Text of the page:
Guatemala's Supreme Court on Monday began a retrial of former dictator Efrain Rios Montt for genocide, but in a fresh twist to a bizarre legal saga suspended it as the defense sought the removal of one of the judges hearing the case.
Rios Montt's opponents accuse him of implementing a scorched earth policy in the bloodiest phase of the country's 36-year civil war. The 88-year-old was found guilty in May 2013 of overseeing the killings by the armed forces of at least 1,771 members of the Maya Ixil population during his 1982-83 rule.
However, his 80-year jail sentence was thrown out less than two weeks later by the country's Constitutional Court on a legal technicality after persistent efforts by Rios Montt's defense team to derail the trial with complex appeals.
Rios Montt's defense lawyers argue one of the three judges hearing the new trial is biased.
Rios Montt attended the hearing, brought in on a stretcher after his lawyers sought to excuse him on medical grounds.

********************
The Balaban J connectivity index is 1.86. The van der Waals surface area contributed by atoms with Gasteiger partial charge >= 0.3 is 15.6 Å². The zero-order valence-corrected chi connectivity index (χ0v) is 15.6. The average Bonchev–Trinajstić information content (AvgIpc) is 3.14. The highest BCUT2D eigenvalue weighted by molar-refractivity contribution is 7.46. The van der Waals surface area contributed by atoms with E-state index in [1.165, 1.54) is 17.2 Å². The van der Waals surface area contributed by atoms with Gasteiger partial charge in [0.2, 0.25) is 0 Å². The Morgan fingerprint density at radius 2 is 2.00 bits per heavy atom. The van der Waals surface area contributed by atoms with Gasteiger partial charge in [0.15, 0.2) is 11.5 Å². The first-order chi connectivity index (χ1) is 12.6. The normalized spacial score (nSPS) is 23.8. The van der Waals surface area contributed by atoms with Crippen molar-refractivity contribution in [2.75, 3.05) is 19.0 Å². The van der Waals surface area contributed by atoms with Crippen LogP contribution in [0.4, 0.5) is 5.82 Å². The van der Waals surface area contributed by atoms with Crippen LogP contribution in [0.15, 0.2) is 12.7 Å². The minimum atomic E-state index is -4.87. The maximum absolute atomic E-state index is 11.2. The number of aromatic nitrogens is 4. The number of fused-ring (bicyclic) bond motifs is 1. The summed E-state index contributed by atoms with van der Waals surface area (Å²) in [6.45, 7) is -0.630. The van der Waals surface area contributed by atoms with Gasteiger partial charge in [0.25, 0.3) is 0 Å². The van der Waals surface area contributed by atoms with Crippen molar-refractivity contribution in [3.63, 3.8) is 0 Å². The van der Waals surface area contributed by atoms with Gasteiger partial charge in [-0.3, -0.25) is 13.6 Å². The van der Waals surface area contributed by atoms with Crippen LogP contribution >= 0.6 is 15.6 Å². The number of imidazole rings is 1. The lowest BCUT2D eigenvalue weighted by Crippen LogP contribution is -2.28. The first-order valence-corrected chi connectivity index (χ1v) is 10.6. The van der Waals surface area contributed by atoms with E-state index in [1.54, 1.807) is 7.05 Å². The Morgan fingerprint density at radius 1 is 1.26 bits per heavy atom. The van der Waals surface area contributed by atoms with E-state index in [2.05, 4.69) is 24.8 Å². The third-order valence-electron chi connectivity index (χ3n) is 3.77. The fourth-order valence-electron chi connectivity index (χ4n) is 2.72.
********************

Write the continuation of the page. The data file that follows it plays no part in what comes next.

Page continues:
The fresh trial delay stoked fears that justice may ultimately not be served.
“[It] is not only extremely frustrating but also is revealing of the lack of solid independence of the judiciary in Guatemala, which is clearly sensitive to political pressure,” said Jose Miguel Vivanco, Americas executive director at Human Rights Watch.
“Their record has been quite unimpressive particularly regarding efforts to nullify and stop the criminal prosecution of this dictator,” he added.
Rios Montt's conviction was hailed as a landmark for justice in the Central American nation, where as many as 250,000 people were killed in a bloody civil war lasting from 1960 to 1996.
During his rule, his government launched a fierce offensive in which soldiers raped, tortured and killed tens of thousands of Maya villagers suspected of helping Marxist rebels.
Thousands more were forced into exile or had to join paramilitary forces fighting the insurgents.